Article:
Those traveling past Henry Clay Boulevard in Ashland on Sunday likely saw the hand-lettered signs pointing the way to “Alana’s Benefit.” By 11 a.m., the Ashland Optimist Complex down the road was bustling as members of the surrounding communities set up for an event to raise money for the medical fund of 15-month-old Alana Barner of Ashland.
The event consisted of a luncheon with live and silent auctions. Alana’s parents, Bart Barner and Patti Cuddihee-Barner of Ashland were there with her 5-year-old brother, Wyatt. By noon, the Optimist Club gymnasium was nearly full of friends, family members and community members who had come to show support.
The Barners had never heard of Hurler’s syndrome, but when they took Alana to a pediatric cardiologist after her physician noticed a heart murmur on a routine visit, their lives changed.
“We never had any idea. Up until the day somebody said something to us, we thought she was perfectly normal,” Cuddihee-Barner said.
She recalled finding out that the cardiologist, Guy Carter of the MU Health Care System, suspected that Alana had Hurler’s syndrome when he first noticed that she had facial features characteristic of the disease.
“It took him five minutes to get out of his mouth what it was,” Cuddihee-Barner said.
Hurler’s syndrome is a rare disease in which the body lacks an enzyme needed to break down long sugar chains as a part of its normal processes. As a result, portions of these chains remain stored in the body’s cells, causing symptoms such as joint and skeletal problems, cloudy corneas and heart valve problems.
If patients go untreated, “neurologically, they eventually develop mental retardation,” said Cindy Lorentz, a genetic counselor at Fairview-University Medical Center in Minneapolis, Minn.
Lorentz estimated that Hurler’s affects one in 100,000 infants.
After hearing the tentative diagnosis, the Barners had to wait for a blood test with a geneticist to confirm that Alana had the disease. When a test came back showing that she had none of the enzyme, her doctors were certain.
“I spent the next 24 hours on the Internet,” Cuddihee-Barner said of the time spent waiting for the final diagnosis. “What I read was absolutely devastating.”
Untreated, children with Hurler’s syndrome don’t live past the age of 10, she said.
In her searches online, Cuddihee-Barner found information that led her to physicians at the University of Minnesota who were working on new treatments for Hurler’s syndrome. She contacted them, hoping they could treat her daughter.
“The doctors there eat, drink and sleep this stuff,” she said.
Sunday’s benefit grew out of an earlier effort made by nearly 40 colleagues of Alana’s father, who works for Boone County Public Works.
“Everybody gave some,” Barner said of the thousands of dollars raised so they could travel to Minnesota. “I think they collected something from every business in Ashland.”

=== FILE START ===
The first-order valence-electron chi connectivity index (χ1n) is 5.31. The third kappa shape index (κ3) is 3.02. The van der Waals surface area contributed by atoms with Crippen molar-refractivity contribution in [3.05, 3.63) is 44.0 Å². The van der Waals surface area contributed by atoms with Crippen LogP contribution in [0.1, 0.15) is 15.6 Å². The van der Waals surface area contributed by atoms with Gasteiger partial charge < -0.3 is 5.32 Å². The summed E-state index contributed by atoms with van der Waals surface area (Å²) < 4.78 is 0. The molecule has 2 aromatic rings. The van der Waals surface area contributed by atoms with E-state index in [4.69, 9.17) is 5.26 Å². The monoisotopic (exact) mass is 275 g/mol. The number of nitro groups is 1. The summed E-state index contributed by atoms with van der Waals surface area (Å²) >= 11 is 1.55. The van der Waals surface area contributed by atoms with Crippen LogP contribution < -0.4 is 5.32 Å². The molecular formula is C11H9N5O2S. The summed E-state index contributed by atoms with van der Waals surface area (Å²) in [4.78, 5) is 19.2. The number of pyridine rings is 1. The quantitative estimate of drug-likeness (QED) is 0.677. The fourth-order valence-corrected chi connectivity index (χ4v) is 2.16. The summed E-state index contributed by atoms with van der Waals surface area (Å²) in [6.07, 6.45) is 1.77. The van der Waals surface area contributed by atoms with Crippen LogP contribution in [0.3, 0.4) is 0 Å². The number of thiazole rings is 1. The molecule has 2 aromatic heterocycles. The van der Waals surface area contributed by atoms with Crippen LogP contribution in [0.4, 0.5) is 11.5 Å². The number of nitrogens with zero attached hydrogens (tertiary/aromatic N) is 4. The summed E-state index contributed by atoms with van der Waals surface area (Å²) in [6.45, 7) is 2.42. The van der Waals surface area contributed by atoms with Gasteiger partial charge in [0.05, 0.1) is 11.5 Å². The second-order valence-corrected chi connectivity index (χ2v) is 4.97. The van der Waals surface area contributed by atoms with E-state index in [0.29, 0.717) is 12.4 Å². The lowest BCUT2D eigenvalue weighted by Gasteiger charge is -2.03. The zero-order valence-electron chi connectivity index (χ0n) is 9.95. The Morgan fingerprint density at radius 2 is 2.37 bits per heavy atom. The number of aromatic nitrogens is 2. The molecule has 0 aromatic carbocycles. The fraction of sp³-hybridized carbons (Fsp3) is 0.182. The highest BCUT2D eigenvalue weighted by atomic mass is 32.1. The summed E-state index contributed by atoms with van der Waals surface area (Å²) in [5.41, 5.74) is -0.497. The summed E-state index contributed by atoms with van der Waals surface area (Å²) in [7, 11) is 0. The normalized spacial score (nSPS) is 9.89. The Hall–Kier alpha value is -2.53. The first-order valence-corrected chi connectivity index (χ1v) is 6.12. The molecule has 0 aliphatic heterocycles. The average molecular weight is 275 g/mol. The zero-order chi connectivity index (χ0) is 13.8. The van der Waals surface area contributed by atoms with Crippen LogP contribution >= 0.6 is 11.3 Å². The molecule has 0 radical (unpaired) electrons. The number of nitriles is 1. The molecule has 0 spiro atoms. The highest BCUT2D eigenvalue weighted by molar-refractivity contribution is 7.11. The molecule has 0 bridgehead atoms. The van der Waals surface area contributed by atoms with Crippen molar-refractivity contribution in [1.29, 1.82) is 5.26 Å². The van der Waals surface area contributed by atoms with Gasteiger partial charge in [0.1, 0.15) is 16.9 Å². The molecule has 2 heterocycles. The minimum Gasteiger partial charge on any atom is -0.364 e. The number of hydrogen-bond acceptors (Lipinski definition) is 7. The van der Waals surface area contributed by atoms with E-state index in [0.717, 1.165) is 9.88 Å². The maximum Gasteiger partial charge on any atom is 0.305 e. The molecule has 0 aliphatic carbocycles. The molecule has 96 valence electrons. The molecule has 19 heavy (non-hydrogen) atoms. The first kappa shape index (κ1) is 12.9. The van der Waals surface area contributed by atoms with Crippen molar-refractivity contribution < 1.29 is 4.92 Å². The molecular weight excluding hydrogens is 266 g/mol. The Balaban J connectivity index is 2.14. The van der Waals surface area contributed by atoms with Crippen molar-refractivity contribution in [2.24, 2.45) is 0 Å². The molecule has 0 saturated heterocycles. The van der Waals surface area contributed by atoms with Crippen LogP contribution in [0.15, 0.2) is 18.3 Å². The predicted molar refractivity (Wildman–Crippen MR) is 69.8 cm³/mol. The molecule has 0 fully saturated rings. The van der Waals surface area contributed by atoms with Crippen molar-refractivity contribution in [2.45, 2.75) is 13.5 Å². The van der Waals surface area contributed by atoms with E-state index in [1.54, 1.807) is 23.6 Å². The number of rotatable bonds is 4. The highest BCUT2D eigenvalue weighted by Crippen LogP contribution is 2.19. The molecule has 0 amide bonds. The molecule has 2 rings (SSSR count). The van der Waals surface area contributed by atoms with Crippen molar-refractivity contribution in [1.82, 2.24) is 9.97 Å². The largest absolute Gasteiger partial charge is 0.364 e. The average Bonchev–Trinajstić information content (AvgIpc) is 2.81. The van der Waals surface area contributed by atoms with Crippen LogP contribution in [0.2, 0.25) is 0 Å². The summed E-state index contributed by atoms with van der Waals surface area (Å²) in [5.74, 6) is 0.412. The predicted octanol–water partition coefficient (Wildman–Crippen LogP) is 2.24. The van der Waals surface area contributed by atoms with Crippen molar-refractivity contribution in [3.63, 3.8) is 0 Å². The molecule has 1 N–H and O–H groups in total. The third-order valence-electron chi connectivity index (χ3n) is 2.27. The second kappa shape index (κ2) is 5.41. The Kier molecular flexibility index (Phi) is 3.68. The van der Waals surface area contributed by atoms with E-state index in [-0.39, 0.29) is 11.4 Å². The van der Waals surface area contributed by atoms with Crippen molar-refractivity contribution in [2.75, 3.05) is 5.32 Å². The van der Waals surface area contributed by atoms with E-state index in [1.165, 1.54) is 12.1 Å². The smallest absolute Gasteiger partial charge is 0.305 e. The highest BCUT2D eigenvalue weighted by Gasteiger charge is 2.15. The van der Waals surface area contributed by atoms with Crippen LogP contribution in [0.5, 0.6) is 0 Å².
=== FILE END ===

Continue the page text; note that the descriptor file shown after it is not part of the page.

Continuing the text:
In Minnesota, Alana was given the first in a series of enzyme replacement infusions in the hope that this would halt or reverse some of the Hurler’s symptoms she exhibited.
“Within two weeks of her first enzyme treatment, she was eating,” Cuddihee-Barner said. This was a dramatic change from the Alana who gagged violently every time she tried to eat because of enlarged tonsils and adenoids.
“We’re trying to make enough money so that they’re not financially burdened while they’re emotionally burdened,” said Cindy Glascock, who worked in the kitchen during Sunday’s event.
Glascock helped coordinate the benefit.
The ingredients for 1,000 plates of food and all auction items were donated by community people, businesses and organizations so proceeds would go exclusively to Alana’s medical fund, she said.
“I hate to see a child in pain,” said Wick Jacobi, the Ashland branch manager of First National Bank. “Anything I can do to relieve that just makes me feel better.”
Alana’s maternal grandparents, Robert and Mary Pat Cuddihee, came from St. Louis.
“It’s hard to find words that express the joy — the beauty of people,” Mary Pat Cuddihee said. “You don’t hear about that often enough and the extent of it.”
Alana and her family are preparing for another trip to Minnesota for the transplant of stem cells donated from an umbilical cord.
Cuddihee-Barner remembers being confused when she heard the term “stem cells.” The stem cells involved in the procedure are different from the controversial embryonic stem cells and can be obtained through umbilical cord blood or bone marrow donation.
Alana’s doctors hope these cells, once inside her body, will travel throughout her system and produce the enzyme she lacks.
Cuddihee-Barner urged pregnant women to donate umbilical cord blood.
“There’s absolutely no reason not to,” she said. “It will go in the trash can if you don’t, but it could save someone’s life if you do.”
Though volunteers are still determining how much money was raised on Sunday, Glascock estimates that more than 750 plates of food were sold in addition to the money raised by the auction and donations. Plates were $7 for adults and $3 for children.
Alana’s medical fund will allow the family to send Alana and her mother to Minnesota at the end of this month for her transplant and the resulting hospital stay.
“I just think people need to appreciate their children’s health,” Barner said. “Just love your kids every day you’ve got them.”